Photo By: The U.S. Food and
Drug Administration (Flickr)
As nurses, we know that one of the most critical lifesaving tools we need at our disposal is blood. Whether the patient is in need of a transfusion due to an illness or facing an unanticipated life-threatening emergency, blood saves lives. The problem is our nation’s blood banks are often in short supply of this life-saving resource, so the FDA is working in tandem with private researchers to try to find a way to keep the blood waters flowing. Let’s talk about how saving lives with blood is advancing in our healthcare industry.
According to the FDA’s Director of the Division of Blood Applications, Office of Blood Research and Review, Dr. Richard Davey, the United States uses approximately 15 million units of red blood cells annually. Fortunately, for our already tapped blood banks, the number of units has declined in recent years, because we within healthcare are better able to identify who actually needs blood. This doesn’t equate to good news overall for us, however. We still fall short of our overall needs, as I’m sure you all have experienced at some point while on the job.
Although we are using less donated blood, the number of people donating blood is steadily declining as well. In fact, Dr. Davey reported that in June of this year, the American Red Cross anticipated it would have 50,000 more donors than the amount of people who actually walked through its doors. Of the 45 percent of people healthy enough and qualified to donate blood, only 4 percent actually do so, which is very sad when you look at what we can do with donated blood in healthcare.
If you work with blood transfusions, you know the critical care these miracles of modern science provide to patients suffering from blood-related diseases such as sickle-cell anemia. Some exciting news coming down the pipeline from the FDA is new tests that will be used to match a sickle-cell patient’s red blood cell characteristics to a donor’s red blood cell characteristics. This will help prevent the sickle-cell patient’s body from developing antibodies to fight the donor blood once it’s infused, which is a common side effect of sickle-cell transfusions.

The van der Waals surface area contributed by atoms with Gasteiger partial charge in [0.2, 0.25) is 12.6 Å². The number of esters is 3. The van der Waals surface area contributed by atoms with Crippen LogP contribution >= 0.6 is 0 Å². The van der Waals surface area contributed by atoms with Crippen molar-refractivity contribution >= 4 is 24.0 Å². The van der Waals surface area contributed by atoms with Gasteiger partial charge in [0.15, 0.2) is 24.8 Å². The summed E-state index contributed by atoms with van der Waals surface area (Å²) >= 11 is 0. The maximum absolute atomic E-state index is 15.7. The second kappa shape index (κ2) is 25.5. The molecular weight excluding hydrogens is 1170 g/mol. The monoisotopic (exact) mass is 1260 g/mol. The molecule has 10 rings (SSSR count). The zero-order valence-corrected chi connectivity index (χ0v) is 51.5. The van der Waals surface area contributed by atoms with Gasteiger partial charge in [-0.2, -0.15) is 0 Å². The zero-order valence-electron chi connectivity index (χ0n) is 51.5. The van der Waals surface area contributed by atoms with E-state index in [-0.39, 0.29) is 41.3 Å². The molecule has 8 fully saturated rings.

As nurses, we also know that donor blood can, in very rare cases, be tainted, and the FDA is continuing to work tirelessly to revise testing procedures to ensure all donor blood is free from any bacteria, parasites, or viruses. As Dr. Davey explains, the U.S. blood supply is extraordinarily clean, but our goal is to have it 100-percent free of any transmittable danger. The FDA is also working on artificial blood technology, and processes to keep donated blood useable for longer durations.
So what does this mean for us? I’m happy to report that it means an increased ability to use blood as a life-saving tool in critical care situations and in fighting disease. Having an adequate and safe blood supply from which to draw makes a nurse’s job exponentially easier. The FDA is working to advance the medical science behind blood transfusion technology, so we can better use blood to save our patient’s lives.
Please click on the links below to read Dr. Davey’s complete interview and access other information on this important topic:
Written by Julia Tortorice